In 2000 years, when most of the facts surrounding our current wars, economics, and politics are largely forgotten, there is one event that will stand as a watershed moment in the development of humanity: the day in 1969 when two human beings, supported by tens of thousands of colleagues, used the accumulated technological know-how of mankind to leave the planet on which they were born and land upon it’s closest celestial neighbor. In terms of the development of our species, this will be viewed as a key turning point on par with the taming of fire, the first use of the wheel, and the beginning of agriculture. Regardless of whether humans ever return, the importance of the first moon landing can never be diminished. It is the moment when, following millions of years of slow change and adaptation, life evolved to the point where it could leave the world that nurtured it.

Today is July 20, 2014, 45 years since the crew of Apollo 11 landed on the moon.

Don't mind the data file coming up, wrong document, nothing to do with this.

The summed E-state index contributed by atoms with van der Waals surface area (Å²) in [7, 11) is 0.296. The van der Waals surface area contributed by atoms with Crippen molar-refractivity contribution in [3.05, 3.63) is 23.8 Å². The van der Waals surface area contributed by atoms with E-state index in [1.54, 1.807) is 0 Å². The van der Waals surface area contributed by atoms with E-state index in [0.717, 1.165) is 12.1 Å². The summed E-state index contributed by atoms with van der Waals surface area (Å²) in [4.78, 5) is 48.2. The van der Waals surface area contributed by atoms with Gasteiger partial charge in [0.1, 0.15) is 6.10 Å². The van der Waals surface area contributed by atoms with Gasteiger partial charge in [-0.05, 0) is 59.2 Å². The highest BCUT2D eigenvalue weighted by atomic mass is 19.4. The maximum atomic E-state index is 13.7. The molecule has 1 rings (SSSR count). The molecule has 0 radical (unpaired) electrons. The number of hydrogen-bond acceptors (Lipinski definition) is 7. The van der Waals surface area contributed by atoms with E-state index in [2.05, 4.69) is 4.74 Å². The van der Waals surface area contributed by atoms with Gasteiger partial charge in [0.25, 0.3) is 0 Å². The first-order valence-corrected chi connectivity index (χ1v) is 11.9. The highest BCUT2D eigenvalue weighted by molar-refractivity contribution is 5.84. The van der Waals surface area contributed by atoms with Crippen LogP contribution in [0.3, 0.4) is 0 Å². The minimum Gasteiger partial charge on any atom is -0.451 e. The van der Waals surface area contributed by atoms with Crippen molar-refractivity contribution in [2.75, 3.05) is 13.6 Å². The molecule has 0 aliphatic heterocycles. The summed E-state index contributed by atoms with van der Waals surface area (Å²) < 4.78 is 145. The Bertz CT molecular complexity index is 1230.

Venusian Surface and Sky, from Venera 13, the Soviet craft that landed on March 1, 1982.

This image was digitally remastered from multiple panoramas scanned and transmitted in real time to Earth.

"The lander survived for 127 minutes (the planned design life was 32 minutes) in an environment with a temperature of 457 °C (855 °F) and a pressure of 89 Earth atmospheres."

Sources: @AsteroidEnergy, Italian Planetary Foundation, Wikipedia

If you’re not amazed by a photo of the surface of Venus, you don’t understand the hurdles involved.

(via kaiyves)

Mega-chicken and Super Strawberry. Mega-chicken and Super Strawberry.


Kebab Cat demands portrait

(via madewithpolaroid)


Pad 39 launch complex warning lights during the Apollo era, including signage for the un-built Pad C.

(via lightthiscandle)